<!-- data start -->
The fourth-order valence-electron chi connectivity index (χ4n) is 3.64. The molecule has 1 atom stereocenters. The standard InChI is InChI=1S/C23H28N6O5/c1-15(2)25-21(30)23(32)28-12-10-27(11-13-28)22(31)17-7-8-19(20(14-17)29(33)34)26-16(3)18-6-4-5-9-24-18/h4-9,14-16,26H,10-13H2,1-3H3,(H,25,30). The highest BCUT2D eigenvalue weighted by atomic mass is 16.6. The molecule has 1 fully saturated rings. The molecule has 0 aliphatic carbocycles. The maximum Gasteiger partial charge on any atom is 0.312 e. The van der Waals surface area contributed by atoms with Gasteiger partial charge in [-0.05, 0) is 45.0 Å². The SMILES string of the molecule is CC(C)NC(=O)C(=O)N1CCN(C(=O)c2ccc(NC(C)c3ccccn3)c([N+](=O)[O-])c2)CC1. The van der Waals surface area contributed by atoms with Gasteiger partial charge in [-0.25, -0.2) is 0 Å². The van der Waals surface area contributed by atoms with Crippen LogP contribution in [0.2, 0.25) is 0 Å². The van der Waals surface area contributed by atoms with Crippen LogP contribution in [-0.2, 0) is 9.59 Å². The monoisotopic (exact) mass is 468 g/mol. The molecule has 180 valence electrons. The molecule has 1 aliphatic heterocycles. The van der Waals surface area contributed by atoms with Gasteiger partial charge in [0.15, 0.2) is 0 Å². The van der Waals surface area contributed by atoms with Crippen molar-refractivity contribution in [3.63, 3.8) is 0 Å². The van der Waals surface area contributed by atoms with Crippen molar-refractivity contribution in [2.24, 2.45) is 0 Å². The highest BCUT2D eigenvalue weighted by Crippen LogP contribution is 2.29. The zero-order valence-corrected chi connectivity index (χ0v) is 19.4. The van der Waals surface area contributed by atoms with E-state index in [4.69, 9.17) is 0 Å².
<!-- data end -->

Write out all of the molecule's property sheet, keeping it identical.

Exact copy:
The fourth-order valence-electron chi connectivity index (χ4n) is 3.64. The molecule has 1 atom stereocenters. The standard InChI is InChI=1S/C23H28N6O5/c1-15(2)25-21(30)23(32)28-12-10-27(11-13-28)22(31)17-7-8-19(20(14-17)29(33)34)26-16(3)18-6-4-5-9-24-18/h4-9,14-16,26H,10-13H2,1-3H3,(H,25,30). The highest BCUT2D eigenvalue weighted by atomic mass is 16.6. The molecule has 1 fully saturated rings. The molecule has 0 aliphatic carbocycles. The maximum Gasteiger partial charge on any atom is 0.312 e. The van der Waals surface area contributed by atoms with Gasteiger partial charge in [-0.05, 0) is 45.0 Å². The SMILES string of the molecule is CC(C)NC(=O)C(=O)N1CCN(C(=O)c2ccc(NC(C)c3ccccn3)c([N+](=O)[O-])c2)CC1. The van der Waals surface area contributed by atoms with Gasteiger partial charge in [-0.25, -0.2) is 0 Å². The van der Waals surface area contributed by atoms with Crippen LogP contribution in [0.2, 0.25) is 0 Å². The van der Waals surface area contributed by atoms with Crippen LogP contribution in [-0.2, 0) is 9.59 Å². The monoisotopic (exact) mass is 468 g/mol. The molecule has 180 valence electrons. The molecule has 1 aliphatic heterocycles. The van der Waals surface area contributed by atoms with Gasteiger partial charge in [0.15, 0.2) is 0 Å². The van der Waals surface area contributed by atoms with Crippen molar-refractivity contribution in [3.63, 3.8) is 0 Å². The van der Waals surface area contributed by atoms with Crippen molar-refractivity contribution in [2.24, 2.45) is 0 Å². The highest BCUT2D eigenvalue weighted by Crippen LogP contribution is 2.29. The zero-order valence-corrected chi connectivity index (χ0v) is 19.4. The van der Waals surface area contributed by atoms with E-state index in [4.69, 9.17) is 0 Å².